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South Asia

Why Do More Than 50,000 Families in Bangladesh Buy a Solar Home System Every Month?

Zubair K M Sadeque's picture

“Does the solar home system work? Do you really get better lights? Or, is it just a big fuss?’ I have been asking solar home systems households in rural Bangladesh these basic questions for the past five years as part of my implementation review missions for the Rural Electrification and Renewable Energy Development program, which has installed over  2.8 million solar home systems since 2002. This has so far contributed to a 9% increase in access to electricity in Bangladesh.

Five Steps to Scale-Up Energy Efficiency

Jas Singh's picture

Most experts agree that energy efficiency is a critical building block for sustainable development. This is because improvements in energy efficiency strengthen a country’s energy security, increase competitiveness, ease shortages in energy supply, and lower environmental impacts including local and greenhouse gas emissions.

Why doesn’t it happen then? 

Powerless in Kanpur

Sheoli Pargal's picture
Katiyabaaz - master of illegal connections
Documentary on the power crisis in Kanpur, a North Indian city.

Kaatiyabaaz” is a compelling documentary film that highlights the power crisis in Kanpur, a city of three million people in north India. 

It has all the elements of a steamy Hindi movie: 45-degree Celsius heat, power outages that last 12-15 hours, and illegal connections that come up every night and disappear in the morning. The everyday characters are gripping too. There’s a Robin-Hood-like street electrician who “provides power” by hooking to transmission lines. An upright bureaucrat (a woman, imagine that!) trying to get people to pay their bills and prevent theft. A city full of tired, angry citizens fed up with poor service provided.  The film underlines how people will do whatever it takes to get some juice in their wires so that they can get lights, fans, water…the basic necessities of 20th century life.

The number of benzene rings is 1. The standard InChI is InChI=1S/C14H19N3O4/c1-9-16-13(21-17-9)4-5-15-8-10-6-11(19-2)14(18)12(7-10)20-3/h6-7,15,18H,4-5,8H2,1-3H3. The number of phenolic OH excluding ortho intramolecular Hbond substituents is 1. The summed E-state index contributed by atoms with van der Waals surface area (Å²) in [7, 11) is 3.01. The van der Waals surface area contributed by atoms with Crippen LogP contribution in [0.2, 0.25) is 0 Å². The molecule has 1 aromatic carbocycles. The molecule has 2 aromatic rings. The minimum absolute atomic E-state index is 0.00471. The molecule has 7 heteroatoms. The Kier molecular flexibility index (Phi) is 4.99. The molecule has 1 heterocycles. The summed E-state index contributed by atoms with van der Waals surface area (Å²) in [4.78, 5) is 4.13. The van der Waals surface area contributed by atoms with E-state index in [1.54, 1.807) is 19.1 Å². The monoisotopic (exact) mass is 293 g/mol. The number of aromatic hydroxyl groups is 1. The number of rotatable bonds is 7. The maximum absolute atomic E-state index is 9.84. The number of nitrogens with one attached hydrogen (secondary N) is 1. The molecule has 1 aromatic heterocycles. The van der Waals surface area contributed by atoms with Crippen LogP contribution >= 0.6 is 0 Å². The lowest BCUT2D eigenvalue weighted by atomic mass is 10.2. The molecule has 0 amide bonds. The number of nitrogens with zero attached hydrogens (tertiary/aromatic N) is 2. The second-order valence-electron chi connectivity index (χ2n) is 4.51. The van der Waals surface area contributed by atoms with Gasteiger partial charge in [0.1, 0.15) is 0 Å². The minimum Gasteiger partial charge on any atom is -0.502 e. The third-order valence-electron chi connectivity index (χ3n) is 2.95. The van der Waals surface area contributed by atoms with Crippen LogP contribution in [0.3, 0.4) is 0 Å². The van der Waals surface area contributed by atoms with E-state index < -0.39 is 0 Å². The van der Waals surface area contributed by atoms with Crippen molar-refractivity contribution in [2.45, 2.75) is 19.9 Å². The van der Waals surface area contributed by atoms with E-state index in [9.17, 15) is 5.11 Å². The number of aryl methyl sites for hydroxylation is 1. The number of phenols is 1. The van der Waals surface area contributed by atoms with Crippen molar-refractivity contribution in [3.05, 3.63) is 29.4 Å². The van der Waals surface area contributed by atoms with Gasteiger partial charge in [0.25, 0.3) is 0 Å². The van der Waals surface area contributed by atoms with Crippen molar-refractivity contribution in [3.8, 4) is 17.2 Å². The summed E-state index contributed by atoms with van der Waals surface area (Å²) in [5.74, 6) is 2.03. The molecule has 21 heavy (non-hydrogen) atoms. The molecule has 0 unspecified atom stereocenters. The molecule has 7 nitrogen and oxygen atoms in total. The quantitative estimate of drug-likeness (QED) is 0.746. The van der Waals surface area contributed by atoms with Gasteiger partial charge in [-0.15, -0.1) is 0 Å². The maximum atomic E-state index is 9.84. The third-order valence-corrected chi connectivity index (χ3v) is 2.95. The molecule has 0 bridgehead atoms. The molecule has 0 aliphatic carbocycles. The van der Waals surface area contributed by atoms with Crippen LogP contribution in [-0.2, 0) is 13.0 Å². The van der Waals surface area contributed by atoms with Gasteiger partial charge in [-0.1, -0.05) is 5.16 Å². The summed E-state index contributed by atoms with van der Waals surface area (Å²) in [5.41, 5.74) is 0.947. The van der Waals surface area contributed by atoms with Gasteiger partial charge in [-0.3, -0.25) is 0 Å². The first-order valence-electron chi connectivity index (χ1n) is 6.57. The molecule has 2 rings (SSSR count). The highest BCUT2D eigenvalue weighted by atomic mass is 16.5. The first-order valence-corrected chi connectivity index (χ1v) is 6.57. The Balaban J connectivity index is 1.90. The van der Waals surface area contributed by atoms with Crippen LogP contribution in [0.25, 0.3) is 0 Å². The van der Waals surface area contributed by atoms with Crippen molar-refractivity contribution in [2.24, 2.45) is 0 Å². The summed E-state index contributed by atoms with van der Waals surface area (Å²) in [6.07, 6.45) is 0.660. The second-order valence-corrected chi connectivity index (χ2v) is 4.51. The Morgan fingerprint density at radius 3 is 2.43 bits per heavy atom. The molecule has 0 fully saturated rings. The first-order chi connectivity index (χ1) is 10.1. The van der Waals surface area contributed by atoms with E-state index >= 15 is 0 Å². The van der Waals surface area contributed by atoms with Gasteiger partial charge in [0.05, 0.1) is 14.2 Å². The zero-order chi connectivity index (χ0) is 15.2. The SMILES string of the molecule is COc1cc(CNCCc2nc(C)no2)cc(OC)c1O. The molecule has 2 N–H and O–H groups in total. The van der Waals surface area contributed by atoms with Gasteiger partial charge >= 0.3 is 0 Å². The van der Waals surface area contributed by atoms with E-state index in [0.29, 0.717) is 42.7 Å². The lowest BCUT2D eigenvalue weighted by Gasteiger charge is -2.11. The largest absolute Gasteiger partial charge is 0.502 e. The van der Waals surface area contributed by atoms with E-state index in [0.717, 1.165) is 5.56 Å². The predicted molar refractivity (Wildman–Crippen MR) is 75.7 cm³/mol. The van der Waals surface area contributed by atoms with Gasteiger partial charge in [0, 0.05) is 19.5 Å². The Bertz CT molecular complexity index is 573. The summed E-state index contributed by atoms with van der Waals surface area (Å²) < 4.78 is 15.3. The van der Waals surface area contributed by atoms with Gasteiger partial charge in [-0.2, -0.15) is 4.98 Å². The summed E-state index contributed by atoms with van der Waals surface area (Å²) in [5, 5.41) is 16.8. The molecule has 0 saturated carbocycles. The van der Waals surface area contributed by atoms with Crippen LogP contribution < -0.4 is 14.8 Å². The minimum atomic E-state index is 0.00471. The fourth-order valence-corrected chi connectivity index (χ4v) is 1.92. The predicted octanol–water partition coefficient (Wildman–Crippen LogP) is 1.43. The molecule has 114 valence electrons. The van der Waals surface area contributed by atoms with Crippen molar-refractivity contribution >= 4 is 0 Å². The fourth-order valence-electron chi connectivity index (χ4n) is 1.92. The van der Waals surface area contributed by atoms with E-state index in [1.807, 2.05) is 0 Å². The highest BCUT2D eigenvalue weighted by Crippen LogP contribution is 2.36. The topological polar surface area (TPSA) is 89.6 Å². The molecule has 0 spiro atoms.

Energy Efficiency: Scaling Up to Cut Costs And Emissions

S. Vijay Iyer's picture

Energy Efficiency
Energy is essential to heat homes and cook meals. It is needed to deliver proper health care in hospitals and to teach children. It is essential for economic growth and development and for powering industries, farms and businesses. It is at the heart of any effort to make a better life possible for people all over the world, in particular for the world’s poorest.

Three Steps to Stop Kitchen Smoke from Killing More Women and Children

S. Vijay Iyer's picture

Photo Credit: Practical Action

I’m back from the 2013 Clean Cooking Forum in Phnom Penh, and impressed with the insights shared by practitioners and household fuel experts from around the world. It’s good to see clean cooking at the center of the global development agenda. But to live up to expectations, we’ll need to keep working hard.

A Deep Well of Experience: Supporting Indonesia’s Geothermal Development

Nicholas Keyes's picture

Sulfur Mud Volcano Pool on Plateau Dieng National Park, Java, IndonesiaIndonesia is estimated to have the largest geothermal potential in the world – 27,000 megawatts, or roughly 40 percent of total global geothermal resources.  But currently, only 4 percent of that potential is being used to produce electricity.  Even at the current level of development, however, Indonesia is the third largest geothermal producer in the world in terms of installed capacity, following the United States and the Philippines.

Building Consensus for a Green Growth Pathway in Vietnam

Pedzi Makumbe's picture

Ho Chi Minh city at night, Vietnam

Vietnam has been one of the world’s fastest-growing economies over the past three decades.  Along with that growth has come the expansion of energy-intensive sectors such as manufacturing, transport and power generation.  Given the country’s dependence on fossil fuels, Vietnam’s total greenhouse gas emissions have more than doubled over the past decade, and are expected to triple by 2030.  Although per capita CO2 emissions are still low, Vietnam has the 20th highest carbon intensity in the world.